Apple has agreed to pay Italy about $350 million in taxes accrued for several past years, prosecutors in Milan said Wednesday. Its future liabilities will be determined by an international ruling.
The tax evasion case is one of several Italy has brought against global technology companies that have headquarters in low-tax nations like Ireland to avoid paying higher taxes. Italian tax authorities contend that tax is due in Italy on revenues made in the country.
The Italian case is part of a broader crackdown across the European Union, which aims to have multinationals pay tax where they earn their revenue, and not where they have their regional base.
Milan prosecutors confirmed a report in the daily, La Repubblica, that Apple agreed to pay the sum for the years between 2008 and 2013. The prosecutors also said Apple’s tax liabilities for the five successive years will hinge on an international ruling on such cases. They declined to give details.
They also declined to discuss how payment of back taxes might affect a criminal probe, conducted by the prosecutors, into suspected tax evasion by three Apple employees in Italy.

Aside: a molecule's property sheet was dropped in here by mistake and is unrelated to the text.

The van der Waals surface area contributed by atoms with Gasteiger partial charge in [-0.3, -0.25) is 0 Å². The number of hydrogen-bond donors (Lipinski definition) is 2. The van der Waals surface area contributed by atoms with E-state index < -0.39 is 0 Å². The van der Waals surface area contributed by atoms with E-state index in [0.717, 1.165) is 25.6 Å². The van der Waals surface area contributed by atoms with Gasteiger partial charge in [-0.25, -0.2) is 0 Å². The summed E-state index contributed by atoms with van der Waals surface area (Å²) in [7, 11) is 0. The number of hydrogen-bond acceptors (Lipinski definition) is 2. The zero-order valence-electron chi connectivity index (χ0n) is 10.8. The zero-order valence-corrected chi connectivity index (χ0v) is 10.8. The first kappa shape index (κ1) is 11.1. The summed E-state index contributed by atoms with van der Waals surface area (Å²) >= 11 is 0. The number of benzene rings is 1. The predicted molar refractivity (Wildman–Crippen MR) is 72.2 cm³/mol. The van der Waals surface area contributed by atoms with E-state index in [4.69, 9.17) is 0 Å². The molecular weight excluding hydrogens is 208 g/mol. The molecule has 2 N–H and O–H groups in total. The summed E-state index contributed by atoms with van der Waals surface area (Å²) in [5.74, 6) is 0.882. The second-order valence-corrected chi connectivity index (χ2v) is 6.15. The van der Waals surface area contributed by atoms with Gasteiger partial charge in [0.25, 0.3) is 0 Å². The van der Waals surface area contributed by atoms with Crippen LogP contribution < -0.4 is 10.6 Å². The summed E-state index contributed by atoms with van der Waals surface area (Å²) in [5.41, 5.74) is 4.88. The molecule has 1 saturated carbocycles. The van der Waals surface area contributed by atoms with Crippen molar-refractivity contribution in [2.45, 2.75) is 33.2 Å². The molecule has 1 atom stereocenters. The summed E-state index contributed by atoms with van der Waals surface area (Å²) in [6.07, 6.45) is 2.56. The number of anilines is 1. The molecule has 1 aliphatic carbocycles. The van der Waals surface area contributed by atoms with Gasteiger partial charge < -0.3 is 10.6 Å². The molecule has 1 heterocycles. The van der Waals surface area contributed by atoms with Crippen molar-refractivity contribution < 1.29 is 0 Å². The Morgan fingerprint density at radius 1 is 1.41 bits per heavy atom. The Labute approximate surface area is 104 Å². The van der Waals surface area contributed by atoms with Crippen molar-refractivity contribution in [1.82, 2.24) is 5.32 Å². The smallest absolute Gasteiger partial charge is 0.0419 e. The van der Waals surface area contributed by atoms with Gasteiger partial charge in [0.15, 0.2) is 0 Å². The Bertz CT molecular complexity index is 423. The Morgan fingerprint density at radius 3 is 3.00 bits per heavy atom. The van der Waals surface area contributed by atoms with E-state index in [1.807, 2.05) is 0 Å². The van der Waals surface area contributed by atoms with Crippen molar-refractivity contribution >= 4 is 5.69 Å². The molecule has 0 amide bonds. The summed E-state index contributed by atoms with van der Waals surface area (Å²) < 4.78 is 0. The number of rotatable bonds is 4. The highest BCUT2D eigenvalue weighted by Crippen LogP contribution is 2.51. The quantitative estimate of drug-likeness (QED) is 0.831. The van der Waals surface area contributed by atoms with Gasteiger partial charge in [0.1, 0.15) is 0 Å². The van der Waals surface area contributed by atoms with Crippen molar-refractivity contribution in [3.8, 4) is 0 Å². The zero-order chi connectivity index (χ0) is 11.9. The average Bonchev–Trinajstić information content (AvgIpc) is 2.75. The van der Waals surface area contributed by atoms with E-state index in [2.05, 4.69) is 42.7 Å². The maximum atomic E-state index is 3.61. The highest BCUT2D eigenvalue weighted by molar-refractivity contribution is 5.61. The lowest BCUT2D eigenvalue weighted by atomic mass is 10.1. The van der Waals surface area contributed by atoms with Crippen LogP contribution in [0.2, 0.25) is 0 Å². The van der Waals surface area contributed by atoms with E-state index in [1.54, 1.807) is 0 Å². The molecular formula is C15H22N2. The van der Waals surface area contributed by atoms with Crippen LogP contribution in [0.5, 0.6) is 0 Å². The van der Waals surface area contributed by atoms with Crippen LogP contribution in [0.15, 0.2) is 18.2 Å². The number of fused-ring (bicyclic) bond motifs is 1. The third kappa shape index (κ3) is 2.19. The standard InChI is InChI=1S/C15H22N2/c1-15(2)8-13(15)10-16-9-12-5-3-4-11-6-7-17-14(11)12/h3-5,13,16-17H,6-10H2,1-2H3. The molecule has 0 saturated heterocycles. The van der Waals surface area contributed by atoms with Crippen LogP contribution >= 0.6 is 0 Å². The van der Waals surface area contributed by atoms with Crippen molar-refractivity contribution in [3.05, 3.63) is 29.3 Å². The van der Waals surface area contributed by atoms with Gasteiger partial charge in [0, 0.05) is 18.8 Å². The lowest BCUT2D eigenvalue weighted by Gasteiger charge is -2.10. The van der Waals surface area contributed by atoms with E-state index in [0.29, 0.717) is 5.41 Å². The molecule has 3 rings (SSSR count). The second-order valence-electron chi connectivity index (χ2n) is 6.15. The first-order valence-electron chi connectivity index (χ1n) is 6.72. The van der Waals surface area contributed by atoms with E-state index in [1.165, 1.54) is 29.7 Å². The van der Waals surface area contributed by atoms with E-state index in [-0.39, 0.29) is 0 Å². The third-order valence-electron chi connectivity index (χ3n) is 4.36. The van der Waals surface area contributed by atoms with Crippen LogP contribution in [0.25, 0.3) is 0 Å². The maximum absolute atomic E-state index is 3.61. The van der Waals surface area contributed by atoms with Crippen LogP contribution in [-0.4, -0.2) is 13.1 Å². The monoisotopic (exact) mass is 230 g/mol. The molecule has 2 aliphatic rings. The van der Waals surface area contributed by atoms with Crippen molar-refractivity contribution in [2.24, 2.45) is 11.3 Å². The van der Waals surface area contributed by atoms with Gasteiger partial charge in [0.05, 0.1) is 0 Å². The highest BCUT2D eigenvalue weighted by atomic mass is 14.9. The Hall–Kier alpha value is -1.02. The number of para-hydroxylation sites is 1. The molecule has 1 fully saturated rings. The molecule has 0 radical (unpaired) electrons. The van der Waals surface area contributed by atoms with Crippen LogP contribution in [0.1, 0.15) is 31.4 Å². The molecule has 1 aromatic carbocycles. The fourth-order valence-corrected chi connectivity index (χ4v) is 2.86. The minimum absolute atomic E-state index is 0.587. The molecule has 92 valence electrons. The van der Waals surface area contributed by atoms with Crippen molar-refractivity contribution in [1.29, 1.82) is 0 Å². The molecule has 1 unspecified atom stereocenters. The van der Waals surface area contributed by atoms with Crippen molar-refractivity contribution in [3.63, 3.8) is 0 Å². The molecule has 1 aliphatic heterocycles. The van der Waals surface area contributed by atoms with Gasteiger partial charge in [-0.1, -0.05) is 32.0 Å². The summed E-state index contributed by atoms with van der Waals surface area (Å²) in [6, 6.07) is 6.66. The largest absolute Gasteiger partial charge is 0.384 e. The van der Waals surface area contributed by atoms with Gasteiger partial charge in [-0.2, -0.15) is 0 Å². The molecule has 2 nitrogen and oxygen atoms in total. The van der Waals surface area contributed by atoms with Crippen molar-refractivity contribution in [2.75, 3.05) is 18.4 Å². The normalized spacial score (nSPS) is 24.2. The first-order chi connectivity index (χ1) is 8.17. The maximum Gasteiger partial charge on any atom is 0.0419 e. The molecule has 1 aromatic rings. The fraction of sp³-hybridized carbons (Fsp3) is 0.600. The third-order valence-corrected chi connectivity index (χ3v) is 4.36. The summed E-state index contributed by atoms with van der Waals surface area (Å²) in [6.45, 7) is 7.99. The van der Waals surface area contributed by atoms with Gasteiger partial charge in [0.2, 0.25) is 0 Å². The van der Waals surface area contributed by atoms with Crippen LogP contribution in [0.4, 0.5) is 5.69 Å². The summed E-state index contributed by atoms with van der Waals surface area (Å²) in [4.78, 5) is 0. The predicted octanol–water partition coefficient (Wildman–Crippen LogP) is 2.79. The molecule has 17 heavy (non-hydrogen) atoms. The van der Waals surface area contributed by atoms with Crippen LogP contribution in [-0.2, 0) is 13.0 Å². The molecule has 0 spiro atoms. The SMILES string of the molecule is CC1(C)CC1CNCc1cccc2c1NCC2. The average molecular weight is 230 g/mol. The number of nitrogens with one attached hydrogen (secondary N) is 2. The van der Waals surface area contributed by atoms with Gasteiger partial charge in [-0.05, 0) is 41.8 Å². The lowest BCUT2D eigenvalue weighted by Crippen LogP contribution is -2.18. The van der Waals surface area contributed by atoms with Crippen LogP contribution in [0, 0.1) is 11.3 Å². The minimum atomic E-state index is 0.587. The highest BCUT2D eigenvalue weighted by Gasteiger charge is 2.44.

Apple offices in Milan, London and Ireland were closed on Wednesday. Messages seeking comment weren’t immediately answered.
Italian state television said the $350 million payment worked out in the agreement is far less than what Italian tax authorities contend should have been paid over those years.
Italian tax authorities have also examined Facebook’s Milan offices’ books.
In yet another investigation, Google has said it has been working with Italian tax authorities to determine what might be due.